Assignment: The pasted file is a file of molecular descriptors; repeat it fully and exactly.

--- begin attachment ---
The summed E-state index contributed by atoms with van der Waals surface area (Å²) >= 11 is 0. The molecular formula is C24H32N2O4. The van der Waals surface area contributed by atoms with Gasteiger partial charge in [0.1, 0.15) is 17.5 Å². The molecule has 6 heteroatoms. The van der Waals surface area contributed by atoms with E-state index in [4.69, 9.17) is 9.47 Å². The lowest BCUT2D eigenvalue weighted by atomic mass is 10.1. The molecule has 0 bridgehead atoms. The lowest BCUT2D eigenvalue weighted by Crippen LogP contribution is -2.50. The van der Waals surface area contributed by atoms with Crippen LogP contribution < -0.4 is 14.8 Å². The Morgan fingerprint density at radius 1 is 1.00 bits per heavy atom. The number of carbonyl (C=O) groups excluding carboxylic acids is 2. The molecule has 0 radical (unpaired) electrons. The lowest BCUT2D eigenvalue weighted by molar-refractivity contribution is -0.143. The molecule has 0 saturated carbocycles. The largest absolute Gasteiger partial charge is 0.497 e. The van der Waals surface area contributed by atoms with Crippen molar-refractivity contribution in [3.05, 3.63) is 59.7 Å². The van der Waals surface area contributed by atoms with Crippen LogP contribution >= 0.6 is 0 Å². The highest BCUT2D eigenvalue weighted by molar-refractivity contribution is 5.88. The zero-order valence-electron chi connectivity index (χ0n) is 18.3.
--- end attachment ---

The summed E-state index contributed by atoms with van der Waals surface area (Å²) >= 11 is 0. The molecular formula is C24H32N2O4. The van der Waals surface area contributed by atoms with Gasteiger partial charge in [0.1, 0.15) is 17.5 Å². The molecule has 6 heteroatoms. The van der Waals surface area contributed by atoms with E-state index in [4.69, 9.17) is 9.47 Å². The lowest BCUT2D eigenvalue weighted by atomic mass is 10.1. The molecule has 0 bridgehead atoms. The lowest BCUT2D eigenvalue weighted by Crippen LogP contribution is -2.50. The van der Waals surface area contributed by atoms with Crippen LogP contribution < -0.4 is 14.8 Å². The Morgan fingerprint density at radius 1 is 1.00 bits per heavy atom. The number of carbonyl (C=O) groups excluding carboxylic acids is 2. The molecule has 0 radical (unpaired) electrons. The lowest BCUT2D eigenvalue weighted by molar-refractivity contribution is -0.143. The molecule has 0 saturated carbocycles. The largest absolute Gasteiger partial charge is 0.497 e. The van der Waals surface area contributed by atoms with Crippen molar-refractivity contribution in [3.05, 3.63) is 59.7 Å². The van der Waals surface area contributed by atoms with Crippen LogP contribution >= 0.6 is 0 Å². The highest BCUT2D eigenvalue weighted by molar-refractivity contribution is 5.88. The zero-order valence-electron chi connectivity index (χ0n) is 18.3.